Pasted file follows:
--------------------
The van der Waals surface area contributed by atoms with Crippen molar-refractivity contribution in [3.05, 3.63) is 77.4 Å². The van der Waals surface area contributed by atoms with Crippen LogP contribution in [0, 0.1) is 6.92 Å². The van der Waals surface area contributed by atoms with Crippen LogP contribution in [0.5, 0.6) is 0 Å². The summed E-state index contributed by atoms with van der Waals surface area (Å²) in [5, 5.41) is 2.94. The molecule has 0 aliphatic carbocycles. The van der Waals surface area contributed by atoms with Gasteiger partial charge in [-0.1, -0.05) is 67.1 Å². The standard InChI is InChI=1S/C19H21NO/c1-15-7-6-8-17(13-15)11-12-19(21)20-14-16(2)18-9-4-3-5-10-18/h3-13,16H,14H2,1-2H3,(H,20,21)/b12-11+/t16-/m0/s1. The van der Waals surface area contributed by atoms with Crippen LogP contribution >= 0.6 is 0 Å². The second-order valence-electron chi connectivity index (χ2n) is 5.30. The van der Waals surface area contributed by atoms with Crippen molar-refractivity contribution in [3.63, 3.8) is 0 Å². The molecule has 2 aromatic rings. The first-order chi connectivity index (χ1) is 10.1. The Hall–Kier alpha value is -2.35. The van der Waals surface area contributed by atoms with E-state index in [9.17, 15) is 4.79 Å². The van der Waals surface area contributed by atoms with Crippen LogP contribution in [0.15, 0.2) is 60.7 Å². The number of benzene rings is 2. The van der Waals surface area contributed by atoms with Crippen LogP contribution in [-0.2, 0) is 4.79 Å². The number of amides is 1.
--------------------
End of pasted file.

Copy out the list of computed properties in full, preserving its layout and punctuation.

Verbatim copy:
The van der Waals surface area contributed by atoms with Crippen molar-refractivity contribution in [3.05, 3.63) is 77.4 Å². The van der Waals surface area contributed by atoms with Crippen LogP contribution in [0, 0.1) is 6.92 Å². The van der Waals surface area contributed by atoms with Crippen LogP contribution in [0.5, 0.6) is 0 Å². The summed E-state index contributed by atoms with van der Waals surface area (Å²) in [5, 5.41) is 2.94. The molecule has 0 aliphatic carbocycles. The van der Waals surface area contributed by atoms with Gasteiger partial charge in [-0.1, -0.05) is 67.1 Å². The standard InChI is InChI=1S/C19H21NO/c1-15-7-6-8-17(13-15)11-12-19(21)20-14-16(2)18-9-4-3-5-10-18/h3-13,16H,14H2,1-2H3,(H,20,21)/b12-11+/t16-/m0/s1. The van der Waals surface area contributed by atoms with Crippen LogP contribution >= 0.6 is 0 Å². The second-order valence-electron chi connectivity index (χ2n) is 5.30. The van der Waals surface area contributed by atoms with Crippen molar-refractivity contribution in [3.63, 3.8) is 0 Å². The molecule has 2 aromatic rings. The first-order chi connectivity index (χ1) is 10.1. The Hall–Kier alpha value is -2.35. The van der Waals surface area contributed by atoms with E-state index in [9.17, 15) is 4.79 Å². The van der Waals surface area contributed by atoms with Crippen LogP contribution in [0.15, 0.2) is 60.7 Å². The number of benzene rings is 2. The van der Waals surface area contributed by atoms with Crippen LogP contribution in [-0.2, 0) is 4.79 Å². The number of amides is 1.